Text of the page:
Header cartoon aside, there will be no April Fool's Day jokes on this blog today.
I just fixed the link on the previous item. It now actually takes you to the article mentioned, which I thought would be a nice touch.
Looks like RadioShack has received a last minute reprieve from the governor…or actually from a judge in bankruptcy court. Perhaps the new owners can morph the stores into something more successful. I hope it will occur to them to try hiring employees who know something and paying them well enough that they'll stick around.
I'm thinking this whole mess over "religious rights" in Indiana shows us how far we've come in terms of L.G.B.T. rights in this country. Few if any of the politicians who ever want to get elected or re-elected and who are defending the law are saying, "Yeah, it discriminates against gays and we think that's good." Governor Pence instead has had to come out and say he wants legislation "…that makes it clear that this law does not give businesses a right to deny services to anyone."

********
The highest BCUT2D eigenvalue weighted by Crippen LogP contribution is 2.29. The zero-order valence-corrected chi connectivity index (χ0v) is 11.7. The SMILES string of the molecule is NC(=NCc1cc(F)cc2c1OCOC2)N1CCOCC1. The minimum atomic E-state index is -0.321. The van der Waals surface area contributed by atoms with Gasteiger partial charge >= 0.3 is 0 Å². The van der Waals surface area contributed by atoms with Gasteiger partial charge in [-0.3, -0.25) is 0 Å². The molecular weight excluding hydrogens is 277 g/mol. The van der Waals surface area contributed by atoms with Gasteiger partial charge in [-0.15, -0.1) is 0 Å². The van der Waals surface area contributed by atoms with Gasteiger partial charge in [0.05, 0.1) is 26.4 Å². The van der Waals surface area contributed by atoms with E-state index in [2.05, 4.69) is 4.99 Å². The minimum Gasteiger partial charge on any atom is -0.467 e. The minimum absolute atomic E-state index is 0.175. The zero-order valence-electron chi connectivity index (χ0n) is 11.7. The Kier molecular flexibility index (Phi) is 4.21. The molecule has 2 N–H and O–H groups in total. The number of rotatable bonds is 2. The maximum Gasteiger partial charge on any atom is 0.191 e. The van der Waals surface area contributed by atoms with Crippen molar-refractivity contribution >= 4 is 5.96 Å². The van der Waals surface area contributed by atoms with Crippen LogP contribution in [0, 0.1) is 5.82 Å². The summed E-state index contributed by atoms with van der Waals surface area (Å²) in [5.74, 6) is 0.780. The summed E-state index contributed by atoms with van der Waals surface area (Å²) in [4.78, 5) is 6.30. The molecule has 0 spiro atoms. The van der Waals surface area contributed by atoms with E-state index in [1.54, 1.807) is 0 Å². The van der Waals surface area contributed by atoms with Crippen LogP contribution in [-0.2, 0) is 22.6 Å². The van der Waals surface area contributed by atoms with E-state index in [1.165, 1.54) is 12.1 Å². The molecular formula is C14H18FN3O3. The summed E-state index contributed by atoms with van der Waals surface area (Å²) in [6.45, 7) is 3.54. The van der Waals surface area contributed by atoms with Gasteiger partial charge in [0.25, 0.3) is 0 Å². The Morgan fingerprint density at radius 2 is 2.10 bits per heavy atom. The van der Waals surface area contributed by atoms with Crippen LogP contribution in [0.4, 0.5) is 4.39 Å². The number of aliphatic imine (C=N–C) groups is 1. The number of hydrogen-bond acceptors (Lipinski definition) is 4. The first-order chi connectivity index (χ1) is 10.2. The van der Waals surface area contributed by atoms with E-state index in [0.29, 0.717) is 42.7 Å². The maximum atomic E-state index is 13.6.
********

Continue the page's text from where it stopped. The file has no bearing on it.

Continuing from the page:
He won't go so far as to come out for statewide anti-discrimination protections for L.G.B.T. Hoosiers. After all, he still wants the Republican nomination for president. But not all that long ago, the argument would have been that businesses should be able to kick out gay couples who want to buy wedding cakes…and now the folks who believe that have pretty much been driven into the closet.
This morning, Arkansas Governor Asa Hutchinson who was expected to sign a bill similar to Indiana's, has said he wants modifications in it. Here's how I think that roughly translates…
Listen, I need to sign an anti-gay bill because my base will be furious with me if I don't. But too many people will be pissed at me if I sign an anti-gay bill so I need an anti-gay bill that I can argue isn't one.
This kind of thing may work but not for much longer.
- I seem to be the only person who writes about comedy on the web who has no idea what kind of a Daily Show host Trevor Noah will be.